Desiree Tomasco lives life to the fullest with husband Tom and sons Blake, age nine, and Cole, age five. The magnificent gardens surrounding their home are compliments of Tom, who owns a landscape design company.
At first, Desiree Tomasco didn’t take the lump she found in her breast too seriously. She was a young mother nursing a newborn son, and her Ob/Gyn believed the lump to be a swollen milk duct. It seemed to disappear over time. When the lump became palpable again a year later, Desiree’s Ob/Gyn became concerned. He immediately referred her to Dr. Thomas Frazier at the Comprehensive Breast Center at Bryn Mawr Hospital.
Within a few days, Desiree had undergone a mammogram, an ultrasound and a biopsy. Dr. Frazier confirmed Desiree’s worst fear—she had breast cancer. She was only 32 years old; her son Blake just 18 months.
For the next three weeks, Desiree carefully researched her options. She interviewed breast cancer survivors, created flow charts measuring outcomes, and filled an entire binder with educational information. Based on her newfound knowledge that lumpectomies show a higher rate of recurrence, Desiree opted for Dr. Frazier to perform a mastectomy, with immediate reconstruction.
Dr. Frazier removed the breast containing the three-centimeter tumor, and three lymph nodes. The lymph nodes, tested during the surgical procedure, were negative. Desiree was diagnosed with Stage 1 breast cancer.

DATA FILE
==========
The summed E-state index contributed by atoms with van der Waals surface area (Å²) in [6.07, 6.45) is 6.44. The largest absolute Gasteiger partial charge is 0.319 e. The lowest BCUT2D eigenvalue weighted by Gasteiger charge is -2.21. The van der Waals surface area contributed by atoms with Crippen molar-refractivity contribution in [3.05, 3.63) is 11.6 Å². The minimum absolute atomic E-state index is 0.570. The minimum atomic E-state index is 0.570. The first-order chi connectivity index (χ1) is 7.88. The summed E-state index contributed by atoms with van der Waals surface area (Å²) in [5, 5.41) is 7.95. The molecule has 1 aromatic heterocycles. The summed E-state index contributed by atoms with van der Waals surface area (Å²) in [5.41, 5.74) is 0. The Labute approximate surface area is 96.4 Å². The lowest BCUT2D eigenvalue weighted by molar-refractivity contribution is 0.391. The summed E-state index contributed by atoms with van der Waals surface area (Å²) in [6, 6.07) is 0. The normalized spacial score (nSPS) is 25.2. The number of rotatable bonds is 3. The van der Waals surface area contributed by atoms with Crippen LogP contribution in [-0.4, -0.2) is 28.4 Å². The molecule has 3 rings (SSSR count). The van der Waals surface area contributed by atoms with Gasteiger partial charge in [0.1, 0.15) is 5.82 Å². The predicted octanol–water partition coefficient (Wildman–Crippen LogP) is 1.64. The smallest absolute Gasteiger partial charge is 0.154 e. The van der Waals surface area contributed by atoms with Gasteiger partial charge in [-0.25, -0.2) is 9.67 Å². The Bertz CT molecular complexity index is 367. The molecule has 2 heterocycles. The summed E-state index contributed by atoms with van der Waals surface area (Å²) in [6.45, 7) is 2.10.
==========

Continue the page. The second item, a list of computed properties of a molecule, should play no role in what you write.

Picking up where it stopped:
Because of the size of her tumor and her age, chemotherapy was the next step. Early on during her treatments, Desiree cut her long hair into a bob. When her hair began falling out, her husband and son accompanied her to the hairdresser. They watched as her head was shaved. Desiree wanted Blake to understand “where mommy’s hair went.”
Desiree endured 24 weeks of chemotherapy, with side effects she equates to “a very bad case of morning sickness, without the positives of knowing that a child is growing inside you.” She relied on her strong spirituality, and her relationships with family and friends, to cope. Then she says, “You need to recuperate and put it behind you.”
Following treatment, Desiree found empowerment in “knowledge and action.” She met with a nutritionist, changing her eating habits from “a traditional American diet” to one rich in fruits, vegetables and whole grains. She found fairly-priced organic foods, which now comprise 60 percent of her diet. She researched the supplements that were right for her.
Less than two years later, Desiree gave birth to her second son, Cole. “I was truly blessed with a beautiful life,” she says. “I had a wonderful husband and two wonderful children. I was living the dream—very grateful for my life and for my health. I lived every day like it was a gift, not taking even one day for granted.”
The Second Time Around